Guest Post: Top Three ER Nursing Pet Peeves

As promised, my friend Jordyn Redwood, ER nurse and writer extraordinaire is going to be posting common medical Q & A’s on my blog twice every month. I’m superexcited about this and think it will not only be a ton of fun but it will also be really informative. So, a huge thank you to Jordyn! And, if you want to know more about her, Jordyn is not only a novelist with a book coming out from Kregel in a few months, but she’s also a blogger who writes a superfun blog called “Redwood’s Medical Edge” where she discusses now novelists approach medical issues in their books. Check it out here.

Top Three ER Nursing Pet Peeves

Here’s a look into the mind of the pediatric ER nurse. Don’t we all have pet peeves when it comes to our jobs? Of course… the ER nurse is no different. Often times, these are not mentioned in “public” as we don’t want to offend families. But, in honesty, there are some things parents do that drive us crazy. Here are a few at the top of my list.

1.  Calling medicine candy. This is a big no-no for us pediatric nurses. We really don’t want kids to associate taking medicine with the fun of having candy. Candy is good. Candy is fun. Candy is generally not lethal if you eat too much. Medicine is far different from that. So say something like, “This tastes sweet.” Or “This tastes like orange.”— but don’t associate medicine with candy in the same sentence.

2.  Children not wearing helmets. I’m amazed at how many families come to the ER over concern for head injury after a fall off of (insert something with wheels here) and their child wasn’t wearing a helmet. First question: Do they have one? Often times the response is, “Yes, I just can’t get him to wear it.”

First off, as a parent, set the example. Are you wearing your helmet when you ride your bike? Second, from the moment your child is on anything with wheels, they need a helmet. Yes, even when they’re on their tricycle. This will institute a habit and an expectation—just like wearing a seatbelt.

Secondly, be firm. If they don’t wear their helmet, they lose their wheels. Parent, “I can’t keep him off his bike.” Well, then the wheels come off the bike. The skateboard is locked in the trunk of your car. Be firm.

It only takes one bad head injury for devastating effects. Don’t risk it.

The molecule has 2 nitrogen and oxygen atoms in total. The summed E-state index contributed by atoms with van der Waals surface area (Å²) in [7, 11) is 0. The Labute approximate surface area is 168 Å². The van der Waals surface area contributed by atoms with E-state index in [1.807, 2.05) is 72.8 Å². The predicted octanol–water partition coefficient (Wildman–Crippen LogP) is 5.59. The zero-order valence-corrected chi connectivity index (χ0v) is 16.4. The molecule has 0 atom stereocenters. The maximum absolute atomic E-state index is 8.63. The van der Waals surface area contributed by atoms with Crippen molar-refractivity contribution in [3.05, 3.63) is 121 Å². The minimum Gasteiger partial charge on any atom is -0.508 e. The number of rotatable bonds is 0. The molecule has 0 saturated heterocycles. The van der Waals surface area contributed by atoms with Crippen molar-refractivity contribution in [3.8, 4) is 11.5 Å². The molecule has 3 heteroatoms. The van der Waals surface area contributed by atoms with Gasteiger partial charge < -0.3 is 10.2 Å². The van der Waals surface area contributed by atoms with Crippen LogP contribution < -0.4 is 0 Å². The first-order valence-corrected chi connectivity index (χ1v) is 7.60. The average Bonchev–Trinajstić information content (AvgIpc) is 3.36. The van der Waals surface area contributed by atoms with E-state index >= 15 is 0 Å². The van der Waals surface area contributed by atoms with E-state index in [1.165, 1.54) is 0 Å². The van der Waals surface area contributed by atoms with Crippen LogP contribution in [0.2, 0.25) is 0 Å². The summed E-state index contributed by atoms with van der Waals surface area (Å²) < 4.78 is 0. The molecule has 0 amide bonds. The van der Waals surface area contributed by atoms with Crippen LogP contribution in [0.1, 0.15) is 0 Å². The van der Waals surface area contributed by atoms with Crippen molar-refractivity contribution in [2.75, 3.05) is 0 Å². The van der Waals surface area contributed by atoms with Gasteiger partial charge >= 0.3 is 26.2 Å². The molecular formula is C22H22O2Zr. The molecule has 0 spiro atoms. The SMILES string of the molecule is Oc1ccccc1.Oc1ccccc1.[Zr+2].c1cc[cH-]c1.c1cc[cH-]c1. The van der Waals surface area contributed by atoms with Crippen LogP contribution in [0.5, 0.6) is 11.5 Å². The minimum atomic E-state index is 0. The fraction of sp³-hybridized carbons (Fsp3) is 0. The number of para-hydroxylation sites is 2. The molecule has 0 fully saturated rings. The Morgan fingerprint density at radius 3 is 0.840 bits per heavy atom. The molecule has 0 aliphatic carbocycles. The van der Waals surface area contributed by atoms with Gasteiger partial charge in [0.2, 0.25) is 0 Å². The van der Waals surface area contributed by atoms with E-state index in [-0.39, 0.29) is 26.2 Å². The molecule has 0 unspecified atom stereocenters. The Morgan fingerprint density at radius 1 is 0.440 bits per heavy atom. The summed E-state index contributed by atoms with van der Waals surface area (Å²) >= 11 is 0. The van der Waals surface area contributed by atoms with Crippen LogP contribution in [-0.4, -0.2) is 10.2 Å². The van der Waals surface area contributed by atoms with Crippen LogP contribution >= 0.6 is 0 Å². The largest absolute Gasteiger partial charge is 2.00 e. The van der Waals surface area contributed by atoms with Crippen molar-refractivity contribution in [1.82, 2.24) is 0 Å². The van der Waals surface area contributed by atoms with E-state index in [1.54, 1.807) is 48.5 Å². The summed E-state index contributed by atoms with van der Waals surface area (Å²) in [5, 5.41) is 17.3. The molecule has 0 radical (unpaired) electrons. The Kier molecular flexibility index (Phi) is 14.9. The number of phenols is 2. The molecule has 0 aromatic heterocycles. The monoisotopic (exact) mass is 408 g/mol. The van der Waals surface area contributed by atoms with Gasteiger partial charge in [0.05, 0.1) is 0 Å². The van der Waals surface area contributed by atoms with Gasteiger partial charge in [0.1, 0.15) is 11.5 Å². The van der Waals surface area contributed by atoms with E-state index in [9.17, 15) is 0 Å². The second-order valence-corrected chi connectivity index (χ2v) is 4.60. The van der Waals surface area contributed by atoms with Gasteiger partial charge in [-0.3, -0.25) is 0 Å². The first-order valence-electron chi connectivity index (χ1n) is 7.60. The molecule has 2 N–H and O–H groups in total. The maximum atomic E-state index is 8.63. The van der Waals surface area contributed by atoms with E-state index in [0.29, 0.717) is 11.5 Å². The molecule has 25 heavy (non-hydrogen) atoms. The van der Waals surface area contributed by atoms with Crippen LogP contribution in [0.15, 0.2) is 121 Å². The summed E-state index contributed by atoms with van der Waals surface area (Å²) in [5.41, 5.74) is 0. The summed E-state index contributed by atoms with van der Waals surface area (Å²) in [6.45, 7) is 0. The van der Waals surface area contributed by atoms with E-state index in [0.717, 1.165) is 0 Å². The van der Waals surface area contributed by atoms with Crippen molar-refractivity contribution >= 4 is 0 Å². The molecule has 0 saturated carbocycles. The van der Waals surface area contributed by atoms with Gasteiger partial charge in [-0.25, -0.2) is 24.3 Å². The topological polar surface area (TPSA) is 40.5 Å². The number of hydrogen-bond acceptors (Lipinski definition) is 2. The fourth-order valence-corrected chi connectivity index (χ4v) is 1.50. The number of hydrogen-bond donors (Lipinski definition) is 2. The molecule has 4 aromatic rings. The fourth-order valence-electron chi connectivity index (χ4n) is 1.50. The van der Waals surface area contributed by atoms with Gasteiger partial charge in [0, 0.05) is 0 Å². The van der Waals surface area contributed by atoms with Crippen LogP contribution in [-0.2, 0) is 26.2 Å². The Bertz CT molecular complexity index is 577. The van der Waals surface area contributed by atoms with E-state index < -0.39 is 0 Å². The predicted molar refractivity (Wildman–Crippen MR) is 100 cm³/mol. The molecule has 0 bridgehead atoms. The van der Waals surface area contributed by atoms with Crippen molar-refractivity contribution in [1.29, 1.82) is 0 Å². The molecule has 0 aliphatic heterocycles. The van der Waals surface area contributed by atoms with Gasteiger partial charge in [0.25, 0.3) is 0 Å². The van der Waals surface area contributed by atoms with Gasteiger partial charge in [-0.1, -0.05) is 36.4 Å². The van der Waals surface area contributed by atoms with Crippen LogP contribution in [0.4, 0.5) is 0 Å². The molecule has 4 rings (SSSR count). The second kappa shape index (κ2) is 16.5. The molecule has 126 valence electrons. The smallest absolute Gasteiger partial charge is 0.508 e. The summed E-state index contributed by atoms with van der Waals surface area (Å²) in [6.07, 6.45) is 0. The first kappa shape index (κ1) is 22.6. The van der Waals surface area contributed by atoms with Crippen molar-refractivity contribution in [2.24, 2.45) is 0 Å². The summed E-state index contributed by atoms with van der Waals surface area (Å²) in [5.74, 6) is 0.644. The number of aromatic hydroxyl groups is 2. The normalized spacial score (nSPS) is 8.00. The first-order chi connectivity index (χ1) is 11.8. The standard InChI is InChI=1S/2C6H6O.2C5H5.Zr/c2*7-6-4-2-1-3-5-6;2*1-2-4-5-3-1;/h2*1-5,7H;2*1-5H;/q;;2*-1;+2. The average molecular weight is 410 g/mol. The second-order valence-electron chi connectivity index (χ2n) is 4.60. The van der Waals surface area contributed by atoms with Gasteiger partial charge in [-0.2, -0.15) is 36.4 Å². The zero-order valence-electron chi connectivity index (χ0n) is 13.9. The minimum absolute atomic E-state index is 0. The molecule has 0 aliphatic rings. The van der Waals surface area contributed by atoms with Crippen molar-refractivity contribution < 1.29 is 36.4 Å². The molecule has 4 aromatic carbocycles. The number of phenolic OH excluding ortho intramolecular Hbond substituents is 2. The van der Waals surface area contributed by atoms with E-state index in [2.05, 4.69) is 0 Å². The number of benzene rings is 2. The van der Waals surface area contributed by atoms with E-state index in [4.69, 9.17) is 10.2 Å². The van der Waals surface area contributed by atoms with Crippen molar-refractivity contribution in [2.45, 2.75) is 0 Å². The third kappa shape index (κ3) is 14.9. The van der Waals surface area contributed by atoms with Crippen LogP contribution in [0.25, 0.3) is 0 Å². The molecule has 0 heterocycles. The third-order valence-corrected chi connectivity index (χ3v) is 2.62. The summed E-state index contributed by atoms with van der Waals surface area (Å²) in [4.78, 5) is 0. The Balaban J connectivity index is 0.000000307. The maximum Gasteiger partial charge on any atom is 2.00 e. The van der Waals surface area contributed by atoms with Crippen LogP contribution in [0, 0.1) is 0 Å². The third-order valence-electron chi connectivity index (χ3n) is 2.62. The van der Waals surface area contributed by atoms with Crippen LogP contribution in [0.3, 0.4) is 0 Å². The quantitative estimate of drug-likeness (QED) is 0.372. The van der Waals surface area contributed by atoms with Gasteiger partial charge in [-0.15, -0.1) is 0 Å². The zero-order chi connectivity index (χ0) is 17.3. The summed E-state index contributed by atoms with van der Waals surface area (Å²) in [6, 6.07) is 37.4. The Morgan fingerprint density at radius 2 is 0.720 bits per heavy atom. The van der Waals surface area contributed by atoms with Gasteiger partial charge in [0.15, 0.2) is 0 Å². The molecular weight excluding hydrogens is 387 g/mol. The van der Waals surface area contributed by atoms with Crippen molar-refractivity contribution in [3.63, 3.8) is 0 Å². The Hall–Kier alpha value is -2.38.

3.  Smoking. Secondary smoke is a big health risk for kids. If you smoke, you need to stop. Smoking outside, unfortunately, doesn’t help. Yes, even if you have a “smoking jacket”. If I can smell smoke, the particles are on you and can even be enough to trigger an asthma attack in kids. If you are a smoker, talk to your pediatrician about resources your state might have to help you quit. Smoking during pregnancy has been linked to the development of congenital heart defects in infants along with a host of other problems.

Now, you tell me, what are some other pet peeves you think a pediatric ER nurse may have? Are you offended by reading these?

Jordyn Redwood has served the pediatric population and their families for many years. She has five years of experience in the pediatric ICU and ten years of pediatric ER nursing which is the area she currently works. Jordyn also teaches CPR and advanced resuscitation courses.

Jordyn is also a suspense author. Her novel, Lilly’s Ashes, will be published by Kregel in the Spring of 2012. She also hosts a medical blog for authors which you can find at

Disclaimer: Remember, these posts are for education and discussion. If your child is sick and you think they require medical attention, take them to their pediatrician or local emergency department.


  1. not offended at all- this is fascinating! Thanks for the post. I don’t understand parents or kids who don’t wear helmets (the worst is motorcyclists not wearing them, which is legal in my state– it makes me so sad).

    • I’m glad you found it interesting! Thanks for your comment. And thanks, Erin, for hosting me today.

  2. Great post! I agree about the helmets–if they start early it’s likely to never be an issue (until they see their friends not wearing them maybe!).

    • Exactly. Starting early is key! Thanks for your comment, Michelle.

  3. My daughter asks why other kids don’t wear helmets… she knows it’s safe, it’s the rules and is so confused when other kids don’t want to “be safe”. It does provide good conversation and reinforces our rules.
    I enjoy reading your blog, Jordyn! You are a wealth of knowledge and I’m thankful you share so we can benefit from that knowledge!!
    I am also looking forward to reading the Christian Mama’s Guide blog now… thanks for introducing me to it:)!

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